You might notice a new look to my site. I decided it needed a refresher since my old parent theme wasn’t getting updates anymore and the dropdowns no longer functioned. I switched to this new one, and though I’m not sure I’m in love, it’ll do.
(EDIT: I just noticed the url is missing from the comments form, so if you wouldn’t mind putting that in the comment body until I get this fixed, I’d appreciate it. Thanks! EDIT 2: This should be fixed now.)
While I was in maintenance mode, I also changed from trying to use follow.it to mail chimp for the posts-via-email feature, so some of you might get an email from me later today. Sorry if that’s not what you wanted.
March took me by storm with spring break and birthday celebrations (I’m the big 40 now!), so I’m behind on my obligatory visits to other blogs. As I scramble to catch up, I leave you here with another installment of Insecure Writer’s Support Group!
I’m happy to report that I’m not insecure at this time. Some time ago, on the cusp of finishing my book 2 rewrites, I felt it was necessary to split the book in 2. At the time, it was the only way I thought I could relate my hero’s subplot to the main plot. Once I made that decision, however, I promptly put aside all progress and avoided doing the work.
Well, I recently hit a spot in my companion novel that isn’t working for me. Jim Butcher has some excellent writing advice, and in his discussion about scenes, he says there can be four answers to the conflict question of “will they succeed?” He says don’t answer with “yes”, because yes is boring. That’s exactly where my scene is, and I’m not sure how to change the answer to a “yes, but…” and still make it work like I need to.
Therefore, I do what I do best: put it aside and avoid it.
But the writing advice triggered my natural tendency to take what I learned and apply it to whatever situation I can, and that included book 2. As my brain organized mental notecards to lay out the events, it became glaringly obvious that splitting the book was going to undermine some of the dramatic moments I had planned. Then it came to me—a way to rework the existing subplot to and make it work. That burst of adrenaline had me running like a squirrel who discovered an extra cache of winter nuts.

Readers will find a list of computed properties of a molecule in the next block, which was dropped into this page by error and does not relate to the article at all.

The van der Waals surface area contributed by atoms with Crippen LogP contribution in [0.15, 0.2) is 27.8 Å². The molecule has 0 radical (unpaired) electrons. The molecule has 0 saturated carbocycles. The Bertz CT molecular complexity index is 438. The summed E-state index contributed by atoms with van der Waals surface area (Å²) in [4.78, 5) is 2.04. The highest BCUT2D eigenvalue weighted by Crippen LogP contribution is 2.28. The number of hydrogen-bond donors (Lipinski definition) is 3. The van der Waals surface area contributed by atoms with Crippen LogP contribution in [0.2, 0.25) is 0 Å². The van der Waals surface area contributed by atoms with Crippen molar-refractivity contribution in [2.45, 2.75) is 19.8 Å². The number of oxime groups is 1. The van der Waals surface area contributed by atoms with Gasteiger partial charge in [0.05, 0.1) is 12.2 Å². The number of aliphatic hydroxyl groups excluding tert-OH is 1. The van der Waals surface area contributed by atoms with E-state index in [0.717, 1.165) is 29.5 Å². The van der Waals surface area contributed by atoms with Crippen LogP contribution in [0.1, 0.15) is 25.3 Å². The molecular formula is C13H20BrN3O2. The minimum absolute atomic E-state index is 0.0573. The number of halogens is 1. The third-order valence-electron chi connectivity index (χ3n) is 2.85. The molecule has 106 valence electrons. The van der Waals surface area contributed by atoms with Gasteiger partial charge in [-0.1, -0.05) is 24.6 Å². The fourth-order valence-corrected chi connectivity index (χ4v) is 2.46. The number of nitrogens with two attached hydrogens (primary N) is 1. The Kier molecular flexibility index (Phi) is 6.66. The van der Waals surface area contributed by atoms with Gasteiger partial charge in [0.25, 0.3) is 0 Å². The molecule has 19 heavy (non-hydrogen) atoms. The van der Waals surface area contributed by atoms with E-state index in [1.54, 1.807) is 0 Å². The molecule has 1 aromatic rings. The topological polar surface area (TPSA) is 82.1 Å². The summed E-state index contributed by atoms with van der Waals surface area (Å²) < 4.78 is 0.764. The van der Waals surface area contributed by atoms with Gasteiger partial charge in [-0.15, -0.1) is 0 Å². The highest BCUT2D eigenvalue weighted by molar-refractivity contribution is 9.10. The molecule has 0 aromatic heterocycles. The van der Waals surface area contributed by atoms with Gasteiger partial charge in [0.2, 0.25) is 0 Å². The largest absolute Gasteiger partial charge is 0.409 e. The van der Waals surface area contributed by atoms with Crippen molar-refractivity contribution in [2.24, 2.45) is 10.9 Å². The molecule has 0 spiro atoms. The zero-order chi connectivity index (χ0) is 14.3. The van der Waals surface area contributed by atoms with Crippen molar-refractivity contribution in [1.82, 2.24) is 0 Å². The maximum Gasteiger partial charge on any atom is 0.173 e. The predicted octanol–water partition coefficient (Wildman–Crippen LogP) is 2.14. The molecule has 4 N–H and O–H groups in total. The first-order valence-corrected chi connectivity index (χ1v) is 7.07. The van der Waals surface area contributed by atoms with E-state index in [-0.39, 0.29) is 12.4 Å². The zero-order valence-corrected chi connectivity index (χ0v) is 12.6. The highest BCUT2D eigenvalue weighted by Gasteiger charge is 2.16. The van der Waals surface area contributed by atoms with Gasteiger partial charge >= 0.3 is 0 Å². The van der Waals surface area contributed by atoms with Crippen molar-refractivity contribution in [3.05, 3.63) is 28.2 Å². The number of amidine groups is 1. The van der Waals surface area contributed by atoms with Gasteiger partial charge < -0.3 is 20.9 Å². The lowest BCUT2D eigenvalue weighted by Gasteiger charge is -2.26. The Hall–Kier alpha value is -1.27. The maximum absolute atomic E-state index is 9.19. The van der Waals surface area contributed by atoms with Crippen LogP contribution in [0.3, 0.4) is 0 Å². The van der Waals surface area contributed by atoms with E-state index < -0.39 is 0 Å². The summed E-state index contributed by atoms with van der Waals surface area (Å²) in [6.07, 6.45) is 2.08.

After almost a year of not working on book 2, the ideas are back and the passion is strong. And the best part? I can go back to calling book 3 book 3, because it never really felt like a book 4 to me. The companion novel is getting shoved into the drawer for now, but since it takes place between books 3 and 4, it doesn’t hurt anything if I get to it later.
I will show off the companion novel’s cover, however.
I have to admit I am rather proud with how it turned out, and if you’re wondering, yes, I digitally painted it myself. I had to start over on the character four times to get her right, and that doesn’t count the background that my husband had said wasn’t good enough once I finished. It took me a month of fiddling to get it to this point, and I still see little things that make my eye twitch. Oh well. Maybe I’ll fix them when I return to writing the book.
IWSG Question of the Month – Have any of your books been made into audio books? If so, what is the main challenge in producing an audiobook?
Alas, the answer is no. I can’t afford it (my books are loooong). I do have a microphone and Audacity though, so maybe a podiobook or two exists in my future. I just have to finish writing all the books first.
Have you ever had a problem in one book inspire the solution in another? What writing advice have you found most impactful? What do you think of the companion novel’s cover?